Divorce is complicated, emotional and unnerving, and we will meet your needs during this challenging time. Our top priority in these matters is being available to you when you need us. Whether an unexpected issue arises, you receive a communication from your spouse that you need to discuss, you want a case status, or you just need reassurance regarding a particular course of action, we are always a phone call or email away.
PHILADELPHIA POLICY FOR DIVORCE
Philadelphia recognizes that the family is the basic unit in society and the protection and preservation of the family is of paramount public concern. As a result, the Philadelphia legislature established the following policies regarding divorce:
- Make laws that relate to the realities of marriage and divorce.
- Encourage reconciliation and settlement of differences.
- Give primary consideration to the welfare of the family.
- Mitigate the harm to the family by the divorce.
- Utilize any resources that are available to deal with family problems.
- Bring about economic justice between parties who are divorced or separated.
- Ensure a fair and just determination and settlement of their property rights.
REQUIREMENTS FOR DIVORCE
In order to file for a divorce in Philadelphia, three basic requirements must be met:
1. Residency. One or both of the divorcing parties must be a Philadelphia resident for at least 6 months immediately previous to the filing of a divorce complaint.
2. Divorce Grounds. A party must allege and prove grounds upon which the divorce is sought. (See below).
3. Counseling. A party may request counseling or the Court may order counseling, depending on the situation.
DIVORCE PROCEDURE – COMMENCEMENT OF ACTION
Once the residency requirement is established, the spouse who is filing for divorce (the plaintiff) must file a divorce complaint to start the process. The divorce complaint can only be filed in the county where:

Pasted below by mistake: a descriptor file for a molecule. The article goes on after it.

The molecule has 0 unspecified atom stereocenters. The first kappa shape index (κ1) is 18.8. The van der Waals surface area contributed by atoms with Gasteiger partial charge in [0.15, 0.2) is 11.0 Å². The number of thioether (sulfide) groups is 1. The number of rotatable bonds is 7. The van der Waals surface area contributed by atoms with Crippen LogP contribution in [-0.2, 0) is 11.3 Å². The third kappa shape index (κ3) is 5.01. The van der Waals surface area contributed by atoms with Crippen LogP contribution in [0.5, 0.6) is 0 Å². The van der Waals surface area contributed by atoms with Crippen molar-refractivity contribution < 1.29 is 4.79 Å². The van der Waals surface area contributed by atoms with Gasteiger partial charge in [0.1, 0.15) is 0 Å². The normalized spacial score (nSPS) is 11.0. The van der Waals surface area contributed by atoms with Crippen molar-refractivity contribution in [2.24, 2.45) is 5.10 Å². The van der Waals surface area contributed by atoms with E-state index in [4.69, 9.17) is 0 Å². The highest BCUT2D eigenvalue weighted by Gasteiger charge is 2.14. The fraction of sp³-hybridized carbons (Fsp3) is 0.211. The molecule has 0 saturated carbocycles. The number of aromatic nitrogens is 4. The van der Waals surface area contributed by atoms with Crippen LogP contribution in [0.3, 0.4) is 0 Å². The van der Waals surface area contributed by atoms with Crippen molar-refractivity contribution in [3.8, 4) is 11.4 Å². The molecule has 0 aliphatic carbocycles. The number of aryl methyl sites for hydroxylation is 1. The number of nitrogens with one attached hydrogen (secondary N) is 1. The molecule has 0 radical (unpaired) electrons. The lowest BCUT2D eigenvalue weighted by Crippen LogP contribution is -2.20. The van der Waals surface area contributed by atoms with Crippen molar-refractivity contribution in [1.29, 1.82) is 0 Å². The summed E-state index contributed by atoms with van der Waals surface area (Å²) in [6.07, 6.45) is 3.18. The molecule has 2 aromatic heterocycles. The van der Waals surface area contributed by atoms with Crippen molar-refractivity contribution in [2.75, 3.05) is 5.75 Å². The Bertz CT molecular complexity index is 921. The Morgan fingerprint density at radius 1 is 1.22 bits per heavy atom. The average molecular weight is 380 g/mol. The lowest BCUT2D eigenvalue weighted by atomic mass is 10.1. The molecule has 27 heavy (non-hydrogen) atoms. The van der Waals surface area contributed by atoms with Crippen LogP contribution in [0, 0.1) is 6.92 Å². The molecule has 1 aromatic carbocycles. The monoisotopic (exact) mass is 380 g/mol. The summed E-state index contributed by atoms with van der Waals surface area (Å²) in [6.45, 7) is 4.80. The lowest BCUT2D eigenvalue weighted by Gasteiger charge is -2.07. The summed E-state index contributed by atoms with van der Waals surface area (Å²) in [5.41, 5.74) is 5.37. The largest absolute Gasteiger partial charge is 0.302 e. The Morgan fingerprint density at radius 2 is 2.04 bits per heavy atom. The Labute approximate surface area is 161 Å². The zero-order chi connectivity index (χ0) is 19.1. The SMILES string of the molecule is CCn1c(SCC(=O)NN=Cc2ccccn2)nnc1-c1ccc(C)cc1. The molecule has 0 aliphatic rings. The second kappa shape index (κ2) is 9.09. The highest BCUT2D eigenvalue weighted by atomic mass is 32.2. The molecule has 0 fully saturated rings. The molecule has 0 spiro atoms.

- The defendant resides.
- The plaintiff resides, if the defendant resides outside of Philadelphia.
- The couple made their matrimonial home if the plaintiff continuously lived in that county.
- The plaintiff resides, if than 6 months since final separation and the defendant agrees.
- Either party resides if, after six months, neither party continues to reside in the county of
PHILADELPHIA GROUNDS FOR DIVORCE
A person who files for divorce must allege and prove sufficient grounds for divorce in order for the Court to consider and ultimately issue a divorce decree. The following are the various grounds for divorce:
- Mutual Consent. (Most Common). The court may grant a divorce where it is alleged that the marriage is “irretrievably broken”, 90 days have elapsed from the date of the commencement of an action and an affidavit has been filed by each of the parties confirming that each of them consents to the divorce.
- Irretrievable Breakdown. The court may grant a divorce when a determination is made that the marriage is “irretrievably broken” and the parties have lived separate and apart for a period of at least one year.
- Fault. The court may grant a divorce when one spouse has committed willful and malicious desertion; adultery; cruel and barbarous treatment or endangered the life or health of the injured and innocent spouse; knowingly entered into a bigamous marriage while a former marriage is still subsisting; been sentenced to imprisonment for a term of two or more years upon conviction of having committed a crime; or offered such indignities to the innocent or injured spouse as to render that spouse’s condition intolerable and life burdensome.
- Institutionalization. The court may grant a divorce upon the ground that insanity or serious mental disorder has resulted in confinement in a mental institution for at least 18 months immediately before the commencement of the action and where there is no reasonable prospect that the spouse will be discharged from inpatient care during the 18 months subsequent to the commencement of the action.
CONTESTED DIVORCE V. UNCONTESTED DIVORCE
- Uncontested Divorce. For most couples seeking divorce, an uncontested divorce is the preferred option. When the parties are able to settle their differences by agreement, the divorce process is usually quicker and less costly to both parties. The couple does not have to be amicable towards one another in order to negotiate and agree on the various matters. They just have to be practical. If both parties approach divorce analytically not emotionally, they can make calculated decisions that are in the best interests of their children, their finances, and themselves.